This post has been updated.
The Library of Congress National Book Festival will return to Washington this weekend with more than 120 writers as well as book signings, talks, readings, live performances, and audiobook events.
This year’s festival, which is free and will take place this Saturday at the Walter E. Washington Convention Center, will follow the theme “Books Bring Us Together” and include several stages with categories such as lifestyle, as well as science fiction and fantasy, pop lit, society and culture, and history and biography.
A few highlights from the stacked lineup include Parks and Recreation actor Nick Offerman, who will discuss his book Where the Deer and the Antelope Play: The Pastoral Observations of One Ignorant American Who Loves to Walk Outside with a park ranger and host a signing, as will writer and poet Clint Smith, author of the bestselling How the Word Is Passed: A Reckoning With the History of Slavery Across America, and singer/songwriter Janelle Monáe, who’s written The Memory Librarian: And Other Stories of Dirty Computer.
Gallaudet grad Nyle DiMarco will discuss Deaf Utopia: A Memoir—and a Love Letter to a Way of Life. Comedian Leslie Jordan will tout his new book, How Y’all Doing?: Misadventures and Mischief from a Life Well Lived. Pulitzer Prize-winning author Geraldine Brooks will discuss her novel Horse. Dhonielle Clayton, Tiffany D. Jackson, Nic Stone, Angie Thomas, Ashley Woodfolk, and Nicola Yoon, authors of the young adult book Blackout, as well as Donna Barba Higuera, who wrote the award-winning novel The Last Cuentista, will take part as well.
Authors Robert Samuels and Linda Villarosa will discuss systemic racism in the United States and Hekima Hapa and Lesley Ware are talking about their new book, Black Girls Sew, which helps young people of color learn to reclaim their place in the fashion world. Howard W. French will also present on his book Born in Blackness.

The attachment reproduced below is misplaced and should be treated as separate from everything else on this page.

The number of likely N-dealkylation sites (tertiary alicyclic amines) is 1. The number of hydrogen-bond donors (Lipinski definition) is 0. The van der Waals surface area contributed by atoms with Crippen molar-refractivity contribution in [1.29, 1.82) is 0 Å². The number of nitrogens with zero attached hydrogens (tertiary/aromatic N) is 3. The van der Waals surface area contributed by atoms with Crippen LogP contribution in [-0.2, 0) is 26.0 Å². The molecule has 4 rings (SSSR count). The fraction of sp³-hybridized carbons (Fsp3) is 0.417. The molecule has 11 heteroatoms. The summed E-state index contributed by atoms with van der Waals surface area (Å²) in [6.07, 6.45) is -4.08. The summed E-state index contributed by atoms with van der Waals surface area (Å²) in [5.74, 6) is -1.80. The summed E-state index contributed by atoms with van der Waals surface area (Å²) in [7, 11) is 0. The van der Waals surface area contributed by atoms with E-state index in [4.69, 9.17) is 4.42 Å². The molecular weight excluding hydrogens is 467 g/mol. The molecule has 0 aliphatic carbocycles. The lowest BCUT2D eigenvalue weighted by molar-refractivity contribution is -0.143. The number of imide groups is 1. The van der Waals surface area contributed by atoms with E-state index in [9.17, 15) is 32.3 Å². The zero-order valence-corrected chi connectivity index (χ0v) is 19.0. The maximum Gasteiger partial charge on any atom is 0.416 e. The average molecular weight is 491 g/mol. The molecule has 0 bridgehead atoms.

This year also marks several important book-aversaries. Chat with Mitch Albom on 25 years of Tuesdays with Morrie or celebrate the 75-year anniversary of Margaret Wise Brown’s Goodnight Moon with Mac Barnett, author of The Important Thing About Margaret Wise Brown. You can also hear from Marc Brown, the creator of the cartoon Arthur, about his new book that celebrates the 25-year anniversary of the show.
Kids are welcome at the festival, with KidLit and young adult stages. Ruby Bridges will tell her story as the first Black student to integrate an elementary school in the South in her new book I Am Ruby Bridges. You can also head to a discussion with Samria Ahmed and Sabaa Tahir on their books and teens who fight against systemic inequalities, or take your young ones to hear from David Bowles and Jennifer Ziegler on their middle school-centric books. You can also celebrate Gordon Korman’s 100th book, The Fort, another one focused on those difficult middle school years.
Between the book talks, the Library of Congress has several other exciting events throughout the day including a performance of a scene from the stage adoption of Rudolph Fisher’s mystery novel The Conjure Man Dies as well as performances and readings of Richard Wright’s Black Boy, Junot Díaz’s The Brief Wondrous Life of Oscar Wao, and James Baldwin’s If Beale Street Could Talk. Jesmyn Ward will also receive the library’s Prize for American fiction.